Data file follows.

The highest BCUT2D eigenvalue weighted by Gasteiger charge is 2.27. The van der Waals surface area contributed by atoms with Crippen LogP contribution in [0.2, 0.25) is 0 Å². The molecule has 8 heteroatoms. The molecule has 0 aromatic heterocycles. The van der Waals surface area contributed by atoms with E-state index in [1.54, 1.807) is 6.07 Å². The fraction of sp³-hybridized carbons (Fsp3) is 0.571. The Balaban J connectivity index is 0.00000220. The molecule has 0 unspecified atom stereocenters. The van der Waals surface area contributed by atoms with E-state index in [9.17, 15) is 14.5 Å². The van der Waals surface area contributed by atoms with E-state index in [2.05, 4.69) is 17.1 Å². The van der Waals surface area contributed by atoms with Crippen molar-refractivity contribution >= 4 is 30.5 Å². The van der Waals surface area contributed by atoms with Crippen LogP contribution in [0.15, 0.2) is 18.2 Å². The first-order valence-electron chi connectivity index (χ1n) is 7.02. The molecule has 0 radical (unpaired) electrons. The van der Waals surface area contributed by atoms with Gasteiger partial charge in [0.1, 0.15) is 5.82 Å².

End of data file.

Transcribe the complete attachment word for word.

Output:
The highest BCUT2D eigenvalue weighted by Gasteiger charge is 2.27. The van der Waals surface area contributed by atoms with Crippen LogP contribution in [0.2, 0.25) is 0 Å². The molecule has 8 heteroatoms. The molecule has 0 aromatic heterocycles. The van der Waals surface area contributed by atoms with E-state index in [1.54, 1.807) is 6.07 Å². The fraction of sp³-hybridized carbons (Fsp3) is 0.571. The Balaban J connectivity index is 0.00000220. The molecule has 0 unspecified atom stereocenters. The van der Waals surface area contributed by atoms with E-state index in [9.17, 15) is 14.5 Å². The van der Waals surface area contributed by atoms with E-state index in [2.05, 4.69) is 17.1 Å². The van der Waals surface area contributed by atoms with Crippen molar-refractivity contribution >= 4 is 30.5 Å². The van der Waals surface area contributed by atoms with Crippen LogP contribution in [0.15, 0.2) is 18.2 Å². The first-order valence-electron chi connectivity index (χ1n) is 7.02. The molecule has 0 radical (unpaired) electrons. The van der Waals surface area contributed by atoms with Gasteiger partial charge in [0.1, 0.15) is 5.82 Å².